MERRITT: I moved with my boyfriend into his childhood home back in Hartland, where we both grew up. We are temporarily staying with his father, until we close on a house in Tecumseh. It’s a farmhouse built in 1893 on four acres. Like I mentioned before, I’m planning to eventually open it up and have gardening and environmentalism workshops for children. Until we move, we’re pretty out there right now, removed from everything. My boyfriend’s childhood home is a ranch house on a dirt road surrounded by agricultural fields. It definitely feels like limbo from Ypsi. The only grocery store or fast food is miles away, and there aren’t a whole lot of local events happening. I didn’t realize how much of my life in Ypsi I associate with walking into town and seeing a show of some kind, and grabbing a burrito on the way home.

MARK: Did you accomplish everything here in Ypsi that you’d wanted to? Do you feel as though you still have unfinished business here?

MERRITT: Honestly, there’s always so much new growth and motion in Ypsi, I just consider this a bookmark. Every day seemed to present a new opportunity to meet a new group of folks, or try a new food, or join a resistance collective. I don’t think I could ever truly put a cork in it and say “ok, I’m full and finished.” I still visit regularly, and plan to do so for the rest of my life.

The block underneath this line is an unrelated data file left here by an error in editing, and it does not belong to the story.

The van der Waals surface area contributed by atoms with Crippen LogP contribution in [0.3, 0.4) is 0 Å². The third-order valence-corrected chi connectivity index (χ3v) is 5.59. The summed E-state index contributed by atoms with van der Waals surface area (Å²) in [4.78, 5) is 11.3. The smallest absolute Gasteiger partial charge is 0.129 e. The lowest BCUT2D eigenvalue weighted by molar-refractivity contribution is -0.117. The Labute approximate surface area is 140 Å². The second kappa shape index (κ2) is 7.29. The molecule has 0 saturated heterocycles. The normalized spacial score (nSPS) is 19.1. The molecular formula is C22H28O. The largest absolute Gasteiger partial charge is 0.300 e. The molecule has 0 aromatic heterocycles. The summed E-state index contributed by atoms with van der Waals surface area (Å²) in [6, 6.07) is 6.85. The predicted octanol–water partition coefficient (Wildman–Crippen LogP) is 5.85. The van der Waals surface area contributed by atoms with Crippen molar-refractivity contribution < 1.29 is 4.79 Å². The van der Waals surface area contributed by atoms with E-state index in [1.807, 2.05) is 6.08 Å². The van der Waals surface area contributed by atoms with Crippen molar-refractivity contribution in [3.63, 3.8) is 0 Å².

MARK: How would you like to be remembered by the people of Ypsilanti?

MERRITT: Oh man, that’s a hard one. It’s especially hard considering what a chameleon I was when I lived there, and the vast number of people I met. I’ll say, as an adult, and feeling I’ve reached a really healthy, steady rhythm in my life, I hope I’m remembered as a supportive person. I truly love to help people and give them as many resources as I can. I had some deeply selfish times in my younger years, but, overall, I hope I gave as much as I could, whether I had a lot, or very little, to give. I also hope I’ll be remembered for my sense of humor. I laugh a lot, and I don’t think any town has made me laugh as much as Ypsi did.